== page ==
Ali, who was still defending bravely, ran to the Prophet who was all alone, and stood by his side. 8 The Prophet inquired why he did not flee ‘with the others, to which he replied that he belonged to him and had no business with the others and that he being a believer would not like to turn a disbeliever or an infidel. Presently, one after the other two parties of the Quraish was sent to attack the Prophet. He asked Ali to defend him, and the gallant hero repulsed them with such intrepidity that he was praised9 by Angels, whose voice was heard saying, “Zulfiqar is the only effective sword and Ali the unique champion.”

Ali helped by Gabriel

10Ali received sixteen wounds, four of which were so serious that he was falling down from his horse, but on each of these occasions a beautiful youth took hold of him, lifted him up to his saddle and soothed him with these encouraging words “Go on fighting, 0 hero! God and His Prophet appreciate thy services.” This was none other than Gabriel the Evangel, who praised Ali to the Prophet for his zeal and ardent devotion to him at the time when all others had deserted him. The Prophet told Gabriel “No wonder! Ali comes of me and I myself come of him,” i.e. both of us are part and parcel of one and the same Celestial Light;” whereupon Gabriel remarked that he also comes of both of them, i.e. he also was created from the same Light as Muhammad and Ali.

The Prophet Wounded.

In the melee above referred to, Obba b. Khalf, a Meccan champion, rushed towards the Prophet aiming at him with his spear; but he was himself killed with his own spear; the Prophet snatching it out of his hands and dealing him a blow, striking him dead. Another tradition11 says that he had received a wound from the Prophet’s own hand but died of the same wound on his return to Mecca. Soon after this, the Prophet was wounded by a stone from a sling aimed at him by Otba, brother of Sa’d b. Abi Waqqas, which struck the Prophet on the mouth, cutting his lips and shattering two of his front teeth.12 He was wounded on the face also by an arrow, the iron head of which could not be extracted by himself, and he lay bleeding for some time on the ground.13 Blessed the timely aid and friendly hand of Ali, who, repulsing the enemy, came back and finding the Prophet in this condition conveyed him to a place of safety, extracted the arrow head, staunched his blood and tended him, aided by his wife Fatima, the daughter of the Prophet. No doubt Ali proved himself now, as before and as hereafter, the defender or right-hand of the Prophet on all occasions of danger, in conformity with God’s Decree which the Prophet had seen inscribed in Heaven on the night of his Me’raj.

The reader may also recall the way Ali risked his own life in defending the Prophet, on the occasion of his escape from Mecca, by laying himself upon the couch in place of the Prophet, covering himself with the Prophet’s well-known green mantle, and thus misleading the Meccans for some hours in their search and pursuit of the Prophet, who succeeded during the interval to hide himself in a cave on mount Thaur a bill to the South of Mecca.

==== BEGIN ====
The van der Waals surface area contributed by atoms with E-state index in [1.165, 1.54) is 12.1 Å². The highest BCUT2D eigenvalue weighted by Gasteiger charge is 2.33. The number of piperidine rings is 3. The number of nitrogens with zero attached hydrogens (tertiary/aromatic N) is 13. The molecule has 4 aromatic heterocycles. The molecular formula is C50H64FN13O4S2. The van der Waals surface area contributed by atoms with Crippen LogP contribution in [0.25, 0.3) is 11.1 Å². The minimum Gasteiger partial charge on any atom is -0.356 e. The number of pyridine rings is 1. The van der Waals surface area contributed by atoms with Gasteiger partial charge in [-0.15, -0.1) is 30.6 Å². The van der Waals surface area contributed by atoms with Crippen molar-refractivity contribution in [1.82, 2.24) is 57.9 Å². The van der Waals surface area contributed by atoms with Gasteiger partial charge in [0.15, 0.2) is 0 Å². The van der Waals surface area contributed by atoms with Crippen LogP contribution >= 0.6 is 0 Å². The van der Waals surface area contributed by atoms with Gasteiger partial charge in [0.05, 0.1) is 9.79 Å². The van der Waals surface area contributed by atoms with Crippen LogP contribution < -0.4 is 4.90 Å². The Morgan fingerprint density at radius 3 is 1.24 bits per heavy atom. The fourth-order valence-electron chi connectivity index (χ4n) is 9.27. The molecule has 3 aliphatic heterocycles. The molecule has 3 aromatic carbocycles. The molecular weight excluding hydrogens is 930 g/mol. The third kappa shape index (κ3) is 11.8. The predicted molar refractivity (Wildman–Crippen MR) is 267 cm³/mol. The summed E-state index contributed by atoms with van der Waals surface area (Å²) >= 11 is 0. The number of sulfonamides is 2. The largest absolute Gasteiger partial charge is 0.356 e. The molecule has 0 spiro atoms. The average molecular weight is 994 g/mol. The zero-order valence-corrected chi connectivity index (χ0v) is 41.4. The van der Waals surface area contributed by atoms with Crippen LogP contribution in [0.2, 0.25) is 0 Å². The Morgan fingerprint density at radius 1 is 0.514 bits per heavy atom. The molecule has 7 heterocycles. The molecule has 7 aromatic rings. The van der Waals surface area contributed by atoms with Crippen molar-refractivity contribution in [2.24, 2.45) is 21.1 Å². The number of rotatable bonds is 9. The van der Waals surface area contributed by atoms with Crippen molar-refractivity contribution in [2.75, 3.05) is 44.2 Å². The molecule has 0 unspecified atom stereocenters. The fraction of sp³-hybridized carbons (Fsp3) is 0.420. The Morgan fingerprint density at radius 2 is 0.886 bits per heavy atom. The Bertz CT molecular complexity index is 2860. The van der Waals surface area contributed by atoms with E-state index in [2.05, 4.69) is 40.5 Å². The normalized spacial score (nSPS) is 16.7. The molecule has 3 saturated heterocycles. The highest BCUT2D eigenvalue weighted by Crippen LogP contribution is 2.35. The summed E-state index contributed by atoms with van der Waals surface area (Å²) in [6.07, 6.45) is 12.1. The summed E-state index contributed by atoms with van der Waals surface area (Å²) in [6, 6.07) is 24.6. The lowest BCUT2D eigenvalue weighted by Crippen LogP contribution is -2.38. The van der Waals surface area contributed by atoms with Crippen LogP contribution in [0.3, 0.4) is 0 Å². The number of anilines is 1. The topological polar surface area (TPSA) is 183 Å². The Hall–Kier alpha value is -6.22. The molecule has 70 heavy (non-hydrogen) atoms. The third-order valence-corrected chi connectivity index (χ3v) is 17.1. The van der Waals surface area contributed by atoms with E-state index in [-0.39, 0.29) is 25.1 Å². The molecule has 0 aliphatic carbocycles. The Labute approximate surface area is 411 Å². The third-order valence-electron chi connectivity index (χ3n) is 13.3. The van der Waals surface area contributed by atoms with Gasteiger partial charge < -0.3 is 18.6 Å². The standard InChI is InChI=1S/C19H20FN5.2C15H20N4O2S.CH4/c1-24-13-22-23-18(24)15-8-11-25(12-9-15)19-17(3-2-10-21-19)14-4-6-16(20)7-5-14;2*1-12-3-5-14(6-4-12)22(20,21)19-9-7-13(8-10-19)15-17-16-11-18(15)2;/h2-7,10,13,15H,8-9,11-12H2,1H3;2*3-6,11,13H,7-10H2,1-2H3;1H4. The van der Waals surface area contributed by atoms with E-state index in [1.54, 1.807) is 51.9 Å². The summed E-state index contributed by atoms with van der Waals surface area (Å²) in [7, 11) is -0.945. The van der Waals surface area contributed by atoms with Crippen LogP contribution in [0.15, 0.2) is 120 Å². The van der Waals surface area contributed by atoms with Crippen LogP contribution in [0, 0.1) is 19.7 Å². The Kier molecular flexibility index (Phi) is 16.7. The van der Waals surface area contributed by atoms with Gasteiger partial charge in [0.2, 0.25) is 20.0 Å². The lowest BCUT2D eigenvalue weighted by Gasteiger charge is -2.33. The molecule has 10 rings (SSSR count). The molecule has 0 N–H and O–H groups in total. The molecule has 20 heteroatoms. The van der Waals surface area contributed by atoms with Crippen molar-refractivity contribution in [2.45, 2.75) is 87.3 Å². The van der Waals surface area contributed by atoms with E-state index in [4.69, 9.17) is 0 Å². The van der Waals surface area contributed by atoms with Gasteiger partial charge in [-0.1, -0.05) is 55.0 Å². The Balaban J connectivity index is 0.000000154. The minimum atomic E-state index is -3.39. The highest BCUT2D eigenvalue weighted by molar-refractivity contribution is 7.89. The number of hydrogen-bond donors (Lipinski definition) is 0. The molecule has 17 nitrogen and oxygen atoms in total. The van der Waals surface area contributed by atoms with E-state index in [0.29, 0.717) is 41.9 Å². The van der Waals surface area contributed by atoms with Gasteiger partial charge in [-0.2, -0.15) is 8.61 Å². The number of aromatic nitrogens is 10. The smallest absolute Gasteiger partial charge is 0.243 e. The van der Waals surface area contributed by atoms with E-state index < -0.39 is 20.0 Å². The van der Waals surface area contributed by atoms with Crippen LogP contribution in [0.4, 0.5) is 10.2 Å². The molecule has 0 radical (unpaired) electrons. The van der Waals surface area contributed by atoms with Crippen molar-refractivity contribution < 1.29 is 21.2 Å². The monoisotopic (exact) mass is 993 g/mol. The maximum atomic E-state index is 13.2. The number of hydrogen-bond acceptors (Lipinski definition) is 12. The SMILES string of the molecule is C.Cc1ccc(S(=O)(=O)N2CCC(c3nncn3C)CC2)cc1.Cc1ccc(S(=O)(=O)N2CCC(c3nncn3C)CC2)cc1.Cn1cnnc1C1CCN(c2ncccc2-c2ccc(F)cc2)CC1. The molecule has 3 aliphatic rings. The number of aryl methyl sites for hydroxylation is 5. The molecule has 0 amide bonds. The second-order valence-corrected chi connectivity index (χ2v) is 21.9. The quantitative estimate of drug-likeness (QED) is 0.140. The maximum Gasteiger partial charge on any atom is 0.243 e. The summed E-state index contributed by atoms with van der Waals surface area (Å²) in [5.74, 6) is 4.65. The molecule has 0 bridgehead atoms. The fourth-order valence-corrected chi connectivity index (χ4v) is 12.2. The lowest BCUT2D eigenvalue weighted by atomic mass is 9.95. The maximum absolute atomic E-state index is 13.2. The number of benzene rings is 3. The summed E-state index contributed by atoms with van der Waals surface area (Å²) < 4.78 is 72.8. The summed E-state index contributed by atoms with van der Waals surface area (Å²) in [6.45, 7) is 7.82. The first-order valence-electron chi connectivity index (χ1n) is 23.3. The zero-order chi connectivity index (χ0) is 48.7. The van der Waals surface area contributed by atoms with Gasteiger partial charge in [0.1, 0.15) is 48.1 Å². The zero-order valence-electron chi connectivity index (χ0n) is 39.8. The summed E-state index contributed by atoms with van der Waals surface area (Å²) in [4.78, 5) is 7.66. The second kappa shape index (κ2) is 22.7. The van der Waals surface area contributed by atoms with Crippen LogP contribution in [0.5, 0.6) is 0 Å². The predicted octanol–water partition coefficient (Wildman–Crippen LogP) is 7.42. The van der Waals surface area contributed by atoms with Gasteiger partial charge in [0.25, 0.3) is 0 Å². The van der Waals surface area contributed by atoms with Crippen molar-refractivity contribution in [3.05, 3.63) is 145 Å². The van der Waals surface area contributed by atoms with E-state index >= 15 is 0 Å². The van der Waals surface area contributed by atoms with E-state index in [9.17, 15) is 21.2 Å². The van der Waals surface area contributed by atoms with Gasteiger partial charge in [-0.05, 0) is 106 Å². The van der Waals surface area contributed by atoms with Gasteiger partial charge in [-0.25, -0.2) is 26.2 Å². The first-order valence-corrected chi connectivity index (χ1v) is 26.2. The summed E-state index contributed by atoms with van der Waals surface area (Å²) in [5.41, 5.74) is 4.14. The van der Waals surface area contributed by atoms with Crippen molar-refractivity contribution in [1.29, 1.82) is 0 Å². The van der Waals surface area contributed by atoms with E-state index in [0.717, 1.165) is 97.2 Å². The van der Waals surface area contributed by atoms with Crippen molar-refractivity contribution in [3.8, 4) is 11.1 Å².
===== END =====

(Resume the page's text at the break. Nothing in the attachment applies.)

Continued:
The end of the Battle

On finding out that the Prophet was only wounded and not killed, the Muslims began to rally round him. The Meccans, having no courage to rout them, contented themselves with the honour of snatching back the victory from Muhammad; and left the field after mangling and mutilating the dead bodies of the Muslims. Halting at Rowha, 8 miles homeward from Ohad, Abu Sufyan felt uneasy at the utter fruitlessness of his campaign and began to contemplate a raid upon Medina. The Prophet, on the other hand, suspecting some treachery at the enemy’s hasty retreat, resolved on immediate action and so pursued them next morning as far as Hamra-al-Asad, where he was informed that, the Meccans receiving intelligence of his advance had already taken their road home.

The Meccans lost one hundred and three men in the battle; of these, twenty-one had fallen under the sword of Ali. Among the Muslims there were seventy martyrs. The bravest of the Muslims who fell dead in the battle, were Hamza b. Abd-al-Mottalib, Mos’ab b. Omeir, Sa’d b. Al-Rabi, Ammara b. Ziyad and Hantzala a son of Abu Aniir, the Meccan champion, who was the first to come forward from the ranks of the Meccans with fifty archers to charge the Muslims. Among the slain, the body of the Prophet’s uncle Hamza b. Abd-al-Mottalib was found mutilated. The fiend Hinda, wife of Abu Sufyan, had his liver taken out, sucked it and quenched her thirst for avenging the death of her father who was killed by Hamza in Badr. The Prophet collected all the dead bodies of the Muslims and buried them, offering prayers for each. He observed that the martyrs were his companions, for whose perfection in faith he would bear witness on the Day of Judgment.

lbn Athir, Ibn Hisham; Tabari Tabari; Ibn Athir. Ibn Athir; Tarikb-aI-Khamis. Tabari; Tarikh-aI- Khamis; Tafsir Kabir; Minhaj-aI--Nabowat. 2 Tarikh-aI-Khamis, Tabari, Tafsir Kabir, Tafsir Dur-re-Manso­or, Suyuti. Tafsir Gharaib-uI-Bajan Neshapuri, Mustadrik and Madarif-un-.Nabowat. Tabari; Ibn Hisham. Tarikh-al-Khamis. Tabarj-vol-III, Ibn, Athir; Tarikh-al-Khamis. Tabari; Ibn Athir; Madarij-al-Nabowat, Habib-ql-Siyar; Rawdzat-al-Ahbab. Habib-al-Siyar; Rawdzat-aI-Ahbab. Madarij-al-Nabowat; Ma’arij-al-Nabowat. Al Bedzawi Ibn Athir; Tarik-al-Khamis. Tarikh Islam by Zakir Hosain (vol. II page 1000).